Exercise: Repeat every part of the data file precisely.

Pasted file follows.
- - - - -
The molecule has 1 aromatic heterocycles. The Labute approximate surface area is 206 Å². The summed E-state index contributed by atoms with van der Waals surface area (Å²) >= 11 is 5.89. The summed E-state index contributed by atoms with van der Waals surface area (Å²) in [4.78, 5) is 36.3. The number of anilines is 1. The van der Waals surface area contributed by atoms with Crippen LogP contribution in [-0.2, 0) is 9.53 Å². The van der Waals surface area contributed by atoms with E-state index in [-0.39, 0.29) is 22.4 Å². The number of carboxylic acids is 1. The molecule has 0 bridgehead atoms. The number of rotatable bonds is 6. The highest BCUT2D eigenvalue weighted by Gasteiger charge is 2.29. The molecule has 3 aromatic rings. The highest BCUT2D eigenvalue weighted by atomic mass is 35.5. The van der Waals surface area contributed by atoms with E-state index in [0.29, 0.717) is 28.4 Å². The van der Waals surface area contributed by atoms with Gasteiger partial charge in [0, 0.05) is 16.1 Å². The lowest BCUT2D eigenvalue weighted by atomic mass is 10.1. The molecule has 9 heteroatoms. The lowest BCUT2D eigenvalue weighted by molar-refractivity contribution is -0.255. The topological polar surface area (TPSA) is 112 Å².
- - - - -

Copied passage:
The molecule has 1 aromatic heterocycles. The Labute approximate surface area is 206 Å². The summed E-state index contributed by atoms with van der Waals surface area (Å²) >= 11 is 5.89. The summed E-state index contributed by atoms with van der Waals surface area (Å²) in [4.78, 5) is 36.3. The number of anilines is 1. The van der Waals surface area contributed by atoms with Crippen LogP contribution in [-0.2, 0) is 9.53 Å². The van der Waals surface area contributed by atoms with E-state index in [-0.39, 0.29) is 22.4 Å². The number of carboxylic acids is 1. The molecule has 0 bridgehead atoms. The number of rotatable bonds is 6. The highest BCUT2D eigenvalue weighted by Gasteiger charge is 2.29. The molecule has 3 aromatic rings. The highest BCUT2D eigenvalue weighted by atomic mass is 35.5. The van der Waals surface area contributed by atoms with E-state index in [0.29, 0.717) is 28.4 Å². The van der Waals surface area contributed by atoms with Gasteiger partial charge in [0, 0.05) is 16.1 Å². The lowest BCUT2D eigenvalue weighted by atomic mass is 10.1. The molecule has 9 heteroatoms. The lowest BCUT2D eigenvalue weighted by molar-refractivity contribution is -0.255. The topological polar surface area (TPSA) is 112 Å².